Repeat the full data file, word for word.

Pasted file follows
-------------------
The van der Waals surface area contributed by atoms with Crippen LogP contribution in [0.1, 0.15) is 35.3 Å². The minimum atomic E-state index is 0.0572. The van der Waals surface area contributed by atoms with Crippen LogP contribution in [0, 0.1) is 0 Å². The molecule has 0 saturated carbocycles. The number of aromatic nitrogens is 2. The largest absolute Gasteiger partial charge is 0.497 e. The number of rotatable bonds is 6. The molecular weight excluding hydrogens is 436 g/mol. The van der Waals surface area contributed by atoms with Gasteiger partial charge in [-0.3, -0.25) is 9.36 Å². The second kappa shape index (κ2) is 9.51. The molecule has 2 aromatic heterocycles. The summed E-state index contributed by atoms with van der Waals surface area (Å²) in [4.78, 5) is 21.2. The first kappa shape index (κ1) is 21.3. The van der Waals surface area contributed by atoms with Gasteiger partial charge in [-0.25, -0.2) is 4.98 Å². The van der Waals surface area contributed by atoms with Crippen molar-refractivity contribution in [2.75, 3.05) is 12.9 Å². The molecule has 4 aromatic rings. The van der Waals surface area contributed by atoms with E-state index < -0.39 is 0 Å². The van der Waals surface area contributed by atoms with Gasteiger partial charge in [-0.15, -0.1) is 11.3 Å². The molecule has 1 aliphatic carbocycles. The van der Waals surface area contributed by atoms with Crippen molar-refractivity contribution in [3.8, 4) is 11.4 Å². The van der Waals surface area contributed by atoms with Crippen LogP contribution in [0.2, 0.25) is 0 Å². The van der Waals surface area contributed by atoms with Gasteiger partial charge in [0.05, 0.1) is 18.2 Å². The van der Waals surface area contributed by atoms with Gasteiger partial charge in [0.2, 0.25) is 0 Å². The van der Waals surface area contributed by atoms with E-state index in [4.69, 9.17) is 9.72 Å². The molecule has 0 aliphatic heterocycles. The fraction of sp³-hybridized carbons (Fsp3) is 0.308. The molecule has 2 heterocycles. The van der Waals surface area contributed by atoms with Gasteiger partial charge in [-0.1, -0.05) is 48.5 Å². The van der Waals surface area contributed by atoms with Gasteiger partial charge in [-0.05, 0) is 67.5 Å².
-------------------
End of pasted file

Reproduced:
The van der Waals surface area contributed by atoms with Crippen LogP contribution in [0.1, 0.15) is 35.3 Å². The minimum atomic E-state index is 0.0572. The van der Waals surface area contributed by atoms with Crippen LogP contribution in [0, 0.1) is 0 Å². The molecule has 0 saturated carbocycles. The number of aromatic nitrogens is 2. The largest absolute Gasteiger partial charge is 0.497 e. The number of rotatable bonds is 6. The molecular weight excluding hydrogens is 436 g/mol. The van der Waals surface area contributed by atoms with Gasteiger partial charge in [-0.3, -0.25) is 9.36 Å². The second kappa shape index (κ2) is 9.51. The molecule has 2 aromatic heterocycles. The summed E-state index contributed by atoms with van der Waals surface area (Å²) in [4.78, 5) is 21.2. The first kappa shape index (κ1) is 21.3. The van der Waals surface area contributed by atoms with Gasteiger partial charge in [-0.25, -0.2) is 4.98 Å². The van der Waals surface area contributed by atoms with Crippen molar-refractivity contribution in [2.75, 3.05) is 12.9 Å². The molecule has 4 aromatic rings. The van der Waals surface area contributed by atoms with E-state index < -0.39 is 0 Å². The van der Waals surface area contributed by atoms with Gasteiger partial charge in [-0.15, -0.1) is 11.3 Å². The molecule has 1 aliphatic carbocycles. The van der Waals surface area contributed by atoms with Crippen molar-refractivity contribution in [3.8, 4) is 11.4 Å². The van der Waals surface area contributed by atoms with Crippen LogP contribution in [0.2, 0.25) is 0 Å². The van der Waals surface area contributed by atoms with Gasteiger partial charge in [0.05, 0.1) is 18.2 Å². The van der Waals surface area contributed by atoms with Gasteiger partial charge in [0.2, 0.25) is 0 Å². The van der Waals surface area contributed by atoms with E-state index in [4.69, 9.17) is 9.72 Å². The molecule has 0 aliphatic heterocycles. The fraction of sp³-hybridized carbons (Fsp3) is 0.308. The molecule has 2 heterocycles. The van der Waals surface area contributed by atoms with Gasteiger partial charge in [-0.1, -0.05) is 48.5 Å². The van der Waals surface area contributed by atoms with Gasteiger partial charge in [-0.05, 0) is 67.5 Å².